It attaches to the front of your machine to hold your Smart Materials in place as you feed it into the Maker 3. Since you’ll often be working off of larger rolls, this is a handy way to keep it in place while you go and do other things. The built-in cutter seriously streamlines the process, allowing you to trim your material as soon as the cut is finished.

Must-have – Machine Tools: Your machine comes with a fine point blade, which is great for your basic vinyl, iron-on, and paper cuts. If you are an avid paper crafter, you’ll want the scoring wheel. If you tend to cut thicker materials, such as thick leather, balsa wood, or chipboard, I recommend getting the knife blade. If you’ll be cutting fabric (or even stretchier fabric-like materials, like some faux leathers and felts) you’ll want a rotary blade. I LOVE the engraving tip for personalizing leather crafts, and engraving on plastic too.

Good-to-have – Pens: If you plan to paper craft with your Maker 3, I reccommend getting a set of fine tip pens to start with and then seeing how you use them and expanding from there. I use them in cardmaking, for party decor, and for making labels for school supplies.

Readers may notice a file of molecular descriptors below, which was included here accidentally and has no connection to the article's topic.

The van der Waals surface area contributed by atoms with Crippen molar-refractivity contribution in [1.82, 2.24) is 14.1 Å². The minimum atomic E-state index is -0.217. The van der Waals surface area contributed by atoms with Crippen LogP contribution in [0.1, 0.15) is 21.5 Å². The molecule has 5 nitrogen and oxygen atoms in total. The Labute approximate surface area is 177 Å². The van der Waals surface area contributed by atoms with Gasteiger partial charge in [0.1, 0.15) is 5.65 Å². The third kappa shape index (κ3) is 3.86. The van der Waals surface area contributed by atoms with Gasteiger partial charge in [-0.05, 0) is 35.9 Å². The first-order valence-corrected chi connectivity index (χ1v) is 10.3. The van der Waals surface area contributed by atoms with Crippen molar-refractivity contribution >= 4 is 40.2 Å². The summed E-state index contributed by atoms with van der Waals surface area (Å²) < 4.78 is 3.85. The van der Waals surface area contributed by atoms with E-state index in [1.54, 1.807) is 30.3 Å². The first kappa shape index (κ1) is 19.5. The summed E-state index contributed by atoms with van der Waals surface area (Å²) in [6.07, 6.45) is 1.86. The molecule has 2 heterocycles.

Must have – Machine Mats: You’ll need basic mats for the crafts you do to go along with your machine! First of all, you’ll be able to use much more than the three Smart Materials. You’ll also get the most use out of your Smart Materials scraps with a mat. I recommend getting one mat of each to start with so that you have the one you need handy.

For lighter duty crafts, such as paper crafts, use a LightGrip mat. For vinyl, iron-on, and many other materials you’ll want a StandardGrip mat. And finally, for thicker materials such as leather, use a StrongGrip mat. If you plan to cut fabric, get the FabricGrip mat too.

Good-to-have – Hand Cutting Tools: While not a must, I do enjoy having some basic hand-cutting tools handy to help me trim my materials to size. These are also generally good crafting tools to have.

Must have – Basic Crafting tools: To help you work with and “weed” (remove the outline from) your projects, you’ll want some basic tools. As in, the Basic Tool Set. The weeding tool helps you weed, the Spatula helps you remove material from your mat, and the scraper ensures your material is adhered well.

Must have – Materials: Depending on your craft of choice, get a good starter stash of Smart Materials in neutral and basic colors. If you’ll be working with vinyl you’ll want transfer tape as well.

What can you make with the Cricut Maker 3?

Oh, the things you can make! First, of all, you can make everything you could with the Maker and Explore machines. Here are a few examples:

The Maker 3 is famous for cutting leather and similar thick materials. With long cuts, making wood signs – either by applying vinyl to wood or by using vinyl as a stencil – is much easier. One of my favorite long cuts is wall decals as I will demonstrate below.

Our new basement playroom came finished when we moved in, but I decided to throw some of our favorite decor pieces in there to turn it into a safari themed room. These were in the boys’ room in our old house and I felt it would add a playful touch to the basement.